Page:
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Siglec1 interactome after HIV-1 binding

Grant number: 19/01733-8
Support Opportunities:Scholarships in Brazil - Master
Effective date (Start): September 01, 2019
Effective date (End): February 28, 2021
Field of knowledge:Biological Sciences - Immunology - Cellular Immunology
Principal Investigator:Bruna Cunha Gondim de Alencar
Grantee:Maria Clara Martins Ferreira
Host Institution: Instituto de Ciências Biomédicas (ICB). Universidade de São Paulo (USP). São Paulo , SP, Brazil
Associated research grant:14/23225-0 - Role of myosins in dendritic cell mediated trans-infection of HIV-1 and in HIV-1 replication in macrophages, AP.JP


CD4 T lymphocytes are the main target cells of HIV-1. However, myeloid cells can also become infected by HIV-1 through interaction with CD4/CCR5 receptors. Macrophages can survive infected for long periods and present compartments containing viruses (VCCs), where HIV-1 accumulates and remains infective. For these reasons, macrophages may be potential viral reservoirs. On the other hand, dendritic cells (DCs) are rarely infected by HIV-1, but are able to uptake viruses and keep them in compartments where they are not degraded. They are also able to perform viral transfer to CD4 T cells through the trans-infection process. The capture of HIV-1 by mature DCs in trans-infection is mediated by Siglec1, a lectin from the immunoglobulin superfamily. Siglec1 binds to sialic acid from GM3 gangliosides in the viral envelope and is also expressed by macrophages, where it plays a role in the formation of VCCs. However, the molecular mechanisms of internalization and signaling by Siglec1 are not well elucidated. Therefore, the aim of this work is to identify proteins that interact with Siglec1, in DCs and macrophages, after their binding to HIV-1. Thus, we intend to perform a co-immunoprecipitation of Siglec1 on human macrophages and DCs after incubation with HIV-1. The proteins will be analyzed by mass spectrometry, and validated by microscopy and Western blotting. In addition, proteins of interest identified by mass spectrometry will be silenced in DCs and macrophages and these cells will be used in functional experiments such as trans-infection and infection. The understanding of the molecular mechanisms involved in the interaction of Siglec1 with HIV-1 may support the development of new therapeutic strategies in the future, focusing on the dispersion of the virus by DCs and in the reservoirs in macrophages. (AU)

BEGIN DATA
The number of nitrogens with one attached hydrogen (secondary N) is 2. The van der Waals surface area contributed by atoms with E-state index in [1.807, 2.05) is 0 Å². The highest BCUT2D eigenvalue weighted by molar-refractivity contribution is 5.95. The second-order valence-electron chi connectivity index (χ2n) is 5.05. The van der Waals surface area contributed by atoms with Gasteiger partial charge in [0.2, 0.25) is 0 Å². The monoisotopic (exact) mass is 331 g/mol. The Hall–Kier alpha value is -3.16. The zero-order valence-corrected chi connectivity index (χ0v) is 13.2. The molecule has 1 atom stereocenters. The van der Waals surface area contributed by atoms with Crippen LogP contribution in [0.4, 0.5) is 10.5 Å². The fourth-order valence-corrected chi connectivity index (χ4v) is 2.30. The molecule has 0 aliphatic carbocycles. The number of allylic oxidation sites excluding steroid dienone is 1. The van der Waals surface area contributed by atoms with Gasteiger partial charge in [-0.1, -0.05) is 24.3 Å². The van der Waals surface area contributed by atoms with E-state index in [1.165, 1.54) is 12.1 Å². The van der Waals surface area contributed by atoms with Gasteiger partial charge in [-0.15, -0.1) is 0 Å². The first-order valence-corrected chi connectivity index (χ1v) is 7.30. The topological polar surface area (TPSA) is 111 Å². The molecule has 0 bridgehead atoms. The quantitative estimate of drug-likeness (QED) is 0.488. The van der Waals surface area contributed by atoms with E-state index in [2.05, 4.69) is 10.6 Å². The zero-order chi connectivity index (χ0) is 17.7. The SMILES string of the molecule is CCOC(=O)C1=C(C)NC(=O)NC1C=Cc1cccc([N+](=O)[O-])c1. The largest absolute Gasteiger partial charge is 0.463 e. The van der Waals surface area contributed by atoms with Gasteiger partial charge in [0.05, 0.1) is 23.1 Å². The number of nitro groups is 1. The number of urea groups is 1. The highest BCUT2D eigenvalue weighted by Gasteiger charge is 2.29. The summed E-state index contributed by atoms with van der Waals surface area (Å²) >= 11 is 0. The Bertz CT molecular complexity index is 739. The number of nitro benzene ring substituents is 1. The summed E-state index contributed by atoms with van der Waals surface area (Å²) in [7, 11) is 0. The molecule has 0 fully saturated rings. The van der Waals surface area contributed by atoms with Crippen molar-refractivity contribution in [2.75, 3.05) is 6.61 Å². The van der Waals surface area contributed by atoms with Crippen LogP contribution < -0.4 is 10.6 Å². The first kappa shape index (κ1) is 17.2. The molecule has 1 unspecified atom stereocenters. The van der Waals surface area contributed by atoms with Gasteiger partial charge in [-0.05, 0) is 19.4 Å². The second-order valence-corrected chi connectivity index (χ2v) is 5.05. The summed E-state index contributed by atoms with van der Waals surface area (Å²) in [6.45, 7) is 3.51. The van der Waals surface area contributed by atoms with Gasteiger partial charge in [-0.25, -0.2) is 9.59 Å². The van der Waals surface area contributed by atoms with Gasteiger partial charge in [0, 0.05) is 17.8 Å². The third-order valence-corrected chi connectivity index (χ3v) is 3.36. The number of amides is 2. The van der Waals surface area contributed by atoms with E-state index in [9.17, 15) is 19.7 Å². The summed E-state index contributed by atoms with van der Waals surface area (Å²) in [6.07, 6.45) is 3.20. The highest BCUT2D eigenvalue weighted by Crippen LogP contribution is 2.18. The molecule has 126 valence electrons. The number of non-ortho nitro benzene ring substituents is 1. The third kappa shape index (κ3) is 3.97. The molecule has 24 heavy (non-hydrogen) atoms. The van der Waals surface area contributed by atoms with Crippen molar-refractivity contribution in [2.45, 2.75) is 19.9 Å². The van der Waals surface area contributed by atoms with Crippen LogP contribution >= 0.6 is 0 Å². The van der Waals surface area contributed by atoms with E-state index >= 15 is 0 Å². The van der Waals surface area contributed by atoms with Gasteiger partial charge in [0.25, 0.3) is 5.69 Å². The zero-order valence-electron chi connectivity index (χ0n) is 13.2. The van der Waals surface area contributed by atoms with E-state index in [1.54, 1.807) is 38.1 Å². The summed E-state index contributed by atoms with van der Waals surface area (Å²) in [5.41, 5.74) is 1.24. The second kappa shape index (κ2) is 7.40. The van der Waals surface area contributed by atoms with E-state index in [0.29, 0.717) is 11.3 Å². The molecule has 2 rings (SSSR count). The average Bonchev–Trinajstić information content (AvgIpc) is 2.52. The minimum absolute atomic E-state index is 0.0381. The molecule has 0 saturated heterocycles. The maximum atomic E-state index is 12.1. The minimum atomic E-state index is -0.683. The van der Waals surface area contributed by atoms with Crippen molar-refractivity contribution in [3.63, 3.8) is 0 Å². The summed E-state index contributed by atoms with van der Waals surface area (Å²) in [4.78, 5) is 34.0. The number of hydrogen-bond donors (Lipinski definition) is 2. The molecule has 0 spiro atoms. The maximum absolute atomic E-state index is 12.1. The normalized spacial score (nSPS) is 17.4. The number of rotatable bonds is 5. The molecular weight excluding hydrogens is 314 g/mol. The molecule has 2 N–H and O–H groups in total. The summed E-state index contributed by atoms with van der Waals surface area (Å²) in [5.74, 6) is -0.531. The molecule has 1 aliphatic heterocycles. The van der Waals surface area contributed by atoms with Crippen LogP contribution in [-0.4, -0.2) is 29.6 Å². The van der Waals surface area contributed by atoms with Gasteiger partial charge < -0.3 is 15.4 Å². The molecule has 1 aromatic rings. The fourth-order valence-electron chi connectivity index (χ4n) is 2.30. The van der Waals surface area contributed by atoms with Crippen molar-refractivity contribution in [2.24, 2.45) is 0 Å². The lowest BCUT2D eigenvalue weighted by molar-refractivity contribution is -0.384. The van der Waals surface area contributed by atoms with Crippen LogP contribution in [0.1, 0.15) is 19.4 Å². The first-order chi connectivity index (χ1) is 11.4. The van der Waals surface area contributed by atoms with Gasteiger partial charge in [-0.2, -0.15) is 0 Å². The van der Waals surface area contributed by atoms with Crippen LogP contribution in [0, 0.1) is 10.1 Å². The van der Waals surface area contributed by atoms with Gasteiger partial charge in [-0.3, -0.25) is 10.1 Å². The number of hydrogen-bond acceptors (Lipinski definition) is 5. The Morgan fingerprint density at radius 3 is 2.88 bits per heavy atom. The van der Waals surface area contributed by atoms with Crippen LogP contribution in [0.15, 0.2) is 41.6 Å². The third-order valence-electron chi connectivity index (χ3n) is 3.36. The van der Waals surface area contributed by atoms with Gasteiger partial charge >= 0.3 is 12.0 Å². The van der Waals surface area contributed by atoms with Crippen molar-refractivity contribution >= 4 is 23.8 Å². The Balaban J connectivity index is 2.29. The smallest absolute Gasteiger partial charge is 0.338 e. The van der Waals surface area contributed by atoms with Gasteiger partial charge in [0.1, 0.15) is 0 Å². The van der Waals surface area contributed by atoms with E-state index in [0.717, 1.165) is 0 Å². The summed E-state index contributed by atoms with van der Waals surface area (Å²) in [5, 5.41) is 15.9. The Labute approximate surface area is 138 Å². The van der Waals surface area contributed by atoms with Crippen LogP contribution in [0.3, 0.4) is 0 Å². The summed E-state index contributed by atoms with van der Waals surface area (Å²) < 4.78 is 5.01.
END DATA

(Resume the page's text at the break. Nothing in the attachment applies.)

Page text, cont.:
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Academic Publications
(References retrieved automatically from State of São Paulo Research Institutions)
FERREIRA, Maria Clara Martins. Siglec1 interactome after HIV-1 binding. 2021. Master's Dissertation - Universidade de São Paulo (USP). Instituto de Ciências Biomédicas (ICB/SDI) São Paulo.

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